|Buccaneers||No fans first two games||Raiders||No fans|
|Cardinals||No fans first two games||Rams||No fans until further notice|
|Chargers||No fans until further notice||Ravens||No fans to start season|
|Chiefs||22% capacity||Saints||No fans for season opener|
|Colts||2,500 fans||Seahawks||No fans first three games|
|Cowboys||No decision||Steelers||No fans first two games|
|Dolphins||13,000 fans||Texans||No fans through September|
|Eagles||No fans until further notice||Titans||No fans through September|
|Falcons||No fans through September||Vikings||No fans through September|
|Giants||No fans until further notice||Washington||No fans|
And the problems wouldn’t stop with the money. Of the top 50 shows on television last year as measured by viewership, 41 were NFL games, and the networks depend on that platform to keep pace with rapidly changing consumption habits.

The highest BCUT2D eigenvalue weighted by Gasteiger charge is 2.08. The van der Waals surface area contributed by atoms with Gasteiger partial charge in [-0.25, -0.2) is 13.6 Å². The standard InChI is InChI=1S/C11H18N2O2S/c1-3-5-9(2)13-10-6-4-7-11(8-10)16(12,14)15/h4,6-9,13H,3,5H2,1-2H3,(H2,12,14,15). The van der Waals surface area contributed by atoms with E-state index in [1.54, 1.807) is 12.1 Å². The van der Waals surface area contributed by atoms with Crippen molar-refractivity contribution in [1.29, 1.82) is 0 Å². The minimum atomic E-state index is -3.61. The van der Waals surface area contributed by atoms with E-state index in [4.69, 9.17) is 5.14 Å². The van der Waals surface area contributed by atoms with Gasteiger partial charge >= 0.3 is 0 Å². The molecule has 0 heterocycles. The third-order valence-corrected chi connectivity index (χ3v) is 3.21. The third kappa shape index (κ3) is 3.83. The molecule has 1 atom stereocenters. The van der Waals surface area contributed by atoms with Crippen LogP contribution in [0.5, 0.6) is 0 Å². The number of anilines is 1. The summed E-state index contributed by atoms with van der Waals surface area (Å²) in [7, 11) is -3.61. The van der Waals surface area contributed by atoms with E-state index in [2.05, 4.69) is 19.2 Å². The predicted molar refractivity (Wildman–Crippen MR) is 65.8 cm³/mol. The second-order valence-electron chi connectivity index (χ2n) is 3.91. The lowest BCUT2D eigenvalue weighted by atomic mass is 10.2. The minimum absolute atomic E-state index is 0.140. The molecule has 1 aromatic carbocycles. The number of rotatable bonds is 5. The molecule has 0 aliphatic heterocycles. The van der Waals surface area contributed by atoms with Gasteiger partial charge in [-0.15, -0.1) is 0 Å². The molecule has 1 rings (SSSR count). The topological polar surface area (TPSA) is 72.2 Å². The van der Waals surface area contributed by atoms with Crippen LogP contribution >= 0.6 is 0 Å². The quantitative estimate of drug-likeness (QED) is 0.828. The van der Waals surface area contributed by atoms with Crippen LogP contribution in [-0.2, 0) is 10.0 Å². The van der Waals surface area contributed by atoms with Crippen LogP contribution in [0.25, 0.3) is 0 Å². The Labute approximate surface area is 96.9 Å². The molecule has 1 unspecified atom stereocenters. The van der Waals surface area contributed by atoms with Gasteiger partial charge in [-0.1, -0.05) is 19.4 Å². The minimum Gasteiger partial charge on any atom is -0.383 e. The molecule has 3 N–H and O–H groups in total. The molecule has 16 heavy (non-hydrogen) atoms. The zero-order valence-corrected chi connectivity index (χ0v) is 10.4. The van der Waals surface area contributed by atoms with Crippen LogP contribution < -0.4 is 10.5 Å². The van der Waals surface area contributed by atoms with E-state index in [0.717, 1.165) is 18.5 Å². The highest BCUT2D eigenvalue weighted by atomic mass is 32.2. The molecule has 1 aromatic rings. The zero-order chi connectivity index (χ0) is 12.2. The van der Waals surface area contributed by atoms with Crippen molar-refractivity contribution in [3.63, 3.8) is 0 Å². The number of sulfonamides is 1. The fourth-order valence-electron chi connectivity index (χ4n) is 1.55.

Networks use the NFL as a pathway to audience growth elsewhere, whether it be CBS promoting its traditional network shows on Sunday afternoons or NBC promoting its new streaming service, Peacock. ESPN will do the same with Disney+, and CBS with CBS All Access.
“It’s far more than a math problem,” said Doug Perlman, founder and CEO of Sports Media Advisors and consultant to the NFL, NASCAR, MLB and others. “Part of the reason the NFL is so different is the straightforward financial analysis, but it’s also the strategic importance of the NFL to so many different businesses.”
The biggest immediate threat is to AT&T’s DirecTV, which depends heavily on the NFL Sunday Ticket out-of-market package to drive subscriptions.
“My perception is it’s a huge driver of their customer acquisition and retention,” Perlman said of Sunday Ticket, “and if their consumer base thinks they have to go a season without NFL games, I suspect that would have significant implications.”